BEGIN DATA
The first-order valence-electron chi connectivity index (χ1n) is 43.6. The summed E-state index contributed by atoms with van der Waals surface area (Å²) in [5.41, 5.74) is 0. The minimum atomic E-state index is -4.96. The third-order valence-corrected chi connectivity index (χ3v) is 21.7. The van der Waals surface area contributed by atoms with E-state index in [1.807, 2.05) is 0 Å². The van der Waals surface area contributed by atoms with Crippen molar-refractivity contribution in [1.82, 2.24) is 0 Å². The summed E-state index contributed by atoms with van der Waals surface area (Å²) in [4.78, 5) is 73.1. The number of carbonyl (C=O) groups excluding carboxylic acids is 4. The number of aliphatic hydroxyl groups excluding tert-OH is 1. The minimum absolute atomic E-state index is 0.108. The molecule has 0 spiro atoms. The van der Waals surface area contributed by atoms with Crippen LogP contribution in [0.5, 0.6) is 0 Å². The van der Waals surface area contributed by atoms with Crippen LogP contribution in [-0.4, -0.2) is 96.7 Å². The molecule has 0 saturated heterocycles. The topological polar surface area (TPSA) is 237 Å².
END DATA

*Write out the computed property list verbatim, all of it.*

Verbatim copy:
The first-order valence-electron chi connectivity index (χ1n) is 43.6. The summed E-state index contributed by atoms with van der Waals surface area (Å²) in [5.41, 5.74) is 0. The minimum atomic E-state index is -4.96. The third-order valence-corrected chi connectivity index (χ3v) is 21.7. The van der Waals surface area contributed by atoms with E-state index in [1.807, 2.05) is 0 Å². The van der Waals surface area contributed by atoms with Crippen molar-refractivity contribution in [1.82, 2.24) is 0 Å². The summed E-state index contributed by atoms with van der Waals surface area (Å²) in [4.78, 5) is 73.1. The number of carbonyl (C=O) groups excluding carboxylic acids is 4. The number of aliphatic hydroxyl groups excluding tert-OH is 1. The minimum absolute atomic E-state index is 0.108. The molecule has 0 spiro atoms. The van der Waals surface area contributed by atoms with Crippen LogP contribution in [0.5, 0.6) is 0 Å². The van der Waals surface area contributed by atoms with Crippen LogP contribution in [-0.4, -0.2) is 96.7 Å². The molecule has 0 saturated heterocycles. The topological polar surface area (TPSA) is 237 Å².